Microwave meals on the cards for hospital patients
Last updated at 12:29, Thursday, 24 May 2012
PATIENTS at the new West Cumberland Hospital could be served microwaved meals heated up on wards, The Whitehaven News can reveal.
The way the hospital provides meals for patients is going to change, say health bosses, and a proposal is to have microwaves on the wards.
The ‘steam meals’ may be brought to the £90million redeveloped hospital in water and then microwaved on the wards, instead of food being cooked on site by catering staff.
Staff are angry and upset at the proposal by the North Cumbria University Hospitals Trust, which runs the West Cumberland Hospital. There are currently 40-50 staff in the catering department and they will still be involved in the future, says the Trust.
But Christine Wharrier, Unison representative at West Cumberland Hospital, claims staff jobs could be at risk. She said the news was revealed – by chance – during a staff meeting at the hospital on Tuesday to discuss progress on the redevelopment. She believes staff and patients will suffer as a result of the “cost-cutting” exercise by hospital bosses.
“This is an appalling treatment of staff – they did not know about this until they found out today (Tuesday) at what should have been a positive meeting for staff about the progression of the new hospital. This has come right out of the blue. The staff have found out that it looks like their jobs could be at risk, microwaving meals on a ward is not a job,” she said. “As far as we are aware it is called steam food and comes in ready-prepared packs. These microwave meals they are talking about have been trashed in the media,” she added.
The Sun newspaper recently reported that a Big Mac was healthier than 75 per cent of the 25 meals it examined in a study about meals which come in through the NHS supply chain. But the Trust says the meals will all be nutritionally balanced.
A spokesman said: “Our meals for patients are strictly regulated and we will be involving dieticians in the process to ensure that every patient has a healthy, balanced diet which acts as an important compliment in providing the best patient care and experience whilst staying in West Cumberland Hospital.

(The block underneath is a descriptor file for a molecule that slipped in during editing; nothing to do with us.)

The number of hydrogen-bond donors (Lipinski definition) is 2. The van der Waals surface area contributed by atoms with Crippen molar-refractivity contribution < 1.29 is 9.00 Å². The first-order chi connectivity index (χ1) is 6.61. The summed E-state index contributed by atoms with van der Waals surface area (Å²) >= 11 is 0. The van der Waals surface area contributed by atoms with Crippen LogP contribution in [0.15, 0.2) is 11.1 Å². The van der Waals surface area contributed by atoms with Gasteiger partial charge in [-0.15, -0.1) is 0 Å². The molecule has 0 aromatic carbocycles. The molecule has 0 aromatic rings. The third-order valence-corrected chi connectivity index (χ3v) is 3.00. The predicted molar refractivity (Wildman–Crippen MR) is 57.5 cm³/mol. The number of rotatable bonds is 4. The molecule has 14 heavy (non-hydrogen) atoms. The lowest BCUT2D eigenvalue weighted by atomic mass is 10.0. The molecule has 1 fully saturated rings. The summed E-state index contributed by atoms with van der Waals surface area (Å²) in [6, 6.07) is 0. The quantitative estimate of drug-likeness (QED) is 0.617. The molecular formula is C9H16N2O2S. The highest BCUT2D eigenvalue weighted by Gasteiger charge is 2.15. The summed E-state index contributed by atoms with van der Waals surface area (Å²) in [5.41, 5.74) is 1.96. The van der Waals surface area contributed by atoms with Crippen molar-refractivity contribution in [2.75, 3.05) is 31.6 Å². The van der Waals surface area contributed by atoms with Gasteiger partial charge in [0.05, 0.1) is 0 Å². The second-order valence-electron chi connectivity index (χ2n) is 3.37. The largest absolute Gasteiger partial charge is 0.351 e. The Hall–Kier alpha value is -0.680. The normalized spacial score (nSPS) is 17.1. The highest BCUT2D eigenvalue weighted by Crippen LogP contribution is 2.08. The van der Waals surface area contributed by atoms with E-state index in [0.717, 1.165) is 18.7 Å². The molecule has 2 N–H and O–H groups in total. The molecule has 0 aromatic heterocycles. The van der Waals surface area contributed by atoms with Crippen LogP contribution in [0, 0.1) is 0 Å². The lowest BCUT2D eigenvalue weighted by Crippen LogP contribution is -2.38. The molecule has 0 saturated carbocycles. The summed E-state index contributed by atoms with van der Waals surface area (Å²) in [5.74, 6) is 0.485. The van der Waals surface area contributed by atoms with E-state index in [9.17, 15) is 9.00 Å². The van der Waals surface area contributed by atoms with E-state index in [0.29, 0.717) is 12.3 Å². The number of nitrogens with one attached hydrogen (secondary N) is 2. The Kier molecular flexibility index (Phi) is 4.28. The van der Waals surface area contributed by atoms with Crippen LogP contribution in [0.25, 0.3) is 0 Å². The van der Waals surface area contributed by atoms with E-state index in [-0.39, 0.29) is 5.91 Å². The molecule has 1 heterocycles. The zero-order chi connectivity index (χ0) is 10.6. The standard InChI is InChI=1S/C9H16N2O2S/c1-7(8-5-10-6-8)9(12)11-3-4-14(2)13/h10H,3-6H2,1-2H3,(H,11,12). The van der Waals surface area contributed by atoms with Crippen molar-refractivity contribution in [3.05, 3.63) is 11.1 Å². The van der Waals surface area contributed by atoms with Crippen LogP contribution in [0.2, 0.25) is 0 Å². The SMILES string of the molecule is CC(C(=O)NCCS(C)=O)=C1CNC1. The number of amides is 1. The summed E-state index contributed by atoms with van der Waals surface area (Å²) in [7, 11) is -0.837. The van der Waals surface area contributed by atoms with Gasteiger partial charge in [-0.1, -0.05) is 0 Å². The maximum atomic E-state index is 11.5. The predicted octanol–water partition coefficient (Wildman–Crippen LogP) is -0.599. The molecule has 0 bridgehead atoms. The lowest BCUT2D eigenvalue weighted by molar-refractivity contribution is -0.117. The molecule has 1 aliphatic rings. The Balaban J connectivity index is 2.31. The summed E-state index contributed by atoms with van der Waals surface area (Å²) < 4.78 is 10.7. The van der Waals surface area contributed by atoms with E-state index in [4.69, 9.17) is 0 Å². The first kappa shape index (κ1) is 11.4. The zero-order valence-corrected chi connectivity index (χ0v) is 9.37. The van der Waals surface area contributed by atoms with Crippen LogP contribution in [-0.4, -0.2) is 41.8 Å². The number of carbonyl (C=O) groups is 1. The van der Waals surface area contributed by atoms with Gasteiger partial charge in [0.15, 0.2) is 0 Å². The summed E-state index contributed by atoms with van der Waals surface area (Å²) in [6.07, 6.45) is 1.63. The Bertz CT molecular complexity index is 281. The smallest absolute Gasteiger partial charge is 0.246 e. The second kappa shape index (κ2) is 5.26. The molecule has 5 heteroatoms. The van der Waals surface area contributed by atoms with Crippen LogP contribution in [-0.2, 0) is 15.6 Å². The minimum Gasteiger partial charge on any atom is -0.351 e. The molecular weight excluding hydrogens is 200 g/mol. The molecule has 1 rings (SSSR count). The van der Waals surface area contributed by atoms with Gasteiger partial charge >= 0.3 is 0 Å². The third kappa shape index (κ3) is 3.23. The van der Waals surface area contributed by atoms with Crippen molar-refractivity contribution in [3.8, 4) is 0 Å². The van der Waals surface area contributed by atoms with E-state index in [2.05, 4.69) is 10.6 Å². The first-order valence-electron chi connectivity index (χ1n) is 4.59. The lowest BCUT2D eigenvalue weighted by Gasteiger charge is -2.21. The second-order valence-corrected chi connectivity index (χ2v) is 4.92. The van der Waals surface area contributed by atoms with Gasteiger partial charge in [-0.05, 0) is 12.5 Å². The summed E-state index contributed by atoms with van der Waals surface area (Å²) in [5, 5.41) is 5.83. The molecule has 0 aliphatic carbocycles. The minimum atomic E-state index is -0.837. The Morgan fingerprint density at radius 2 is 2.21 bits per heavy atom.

“How patients’ meals are prepared and served in the future is likely to change and this may involve preparing and serving food on a ward-by-ward basis. However, this is yet to be fully determined and any changes will be focused on enhancing patient experiences, of which food and nutrition plays an important part. Any staff currently involved in delivering this service will also be involved in the future.”
There will still be a restaurant on level three of the new hospital for visitors and staff, and a kitchen on level two. There will also be a commercial coffee outlet, says the Trust, although agreement has not been reached on which company will provide this. The restaurant will continue to serve meals, soup and sandwiches.
Last September, following the annual Patient Environment Action Team (PEAT) assessment, the food at the West Cumberland Hospital was said to be “excellent”.
The spokesman added: “The Trust believes it is vital that our staff are informed of any changes and are involved in the process. When the operational plan is being developed over the next two years in the run up to the opening of the new hospital we will fully engage our staff both in developing the best way forward and ultimately delivering this important service to patients, visitors and staff.”
First published at 11:13, Thursday, 24 May 2012
Published by http://www.whitehavennews.co.uk
Have your say
'Mean while on planet earth': it has already been proven that good, wholesome, nutritional food in hospital has a direct correlation to patient healing and recovery. Again, it has already been proven that the above can be provided in-situ at no extra cost. It is about awareness.
Converese to your comment, many people are in hospital for more than a few days. You obviously enjoy good health, many do not. If you have ever visited someone in hospital, have you noticed the amount of food that visitors bring in for their loved ones?
'Mean while on planet earth': it's all in the name.
No-one asked the diet cooks or anyone else for that matterIt was a decision made becos of the financial budget.
once more patient services are a cost cutting execise.Wher`s Jamie Oliver when you need him?
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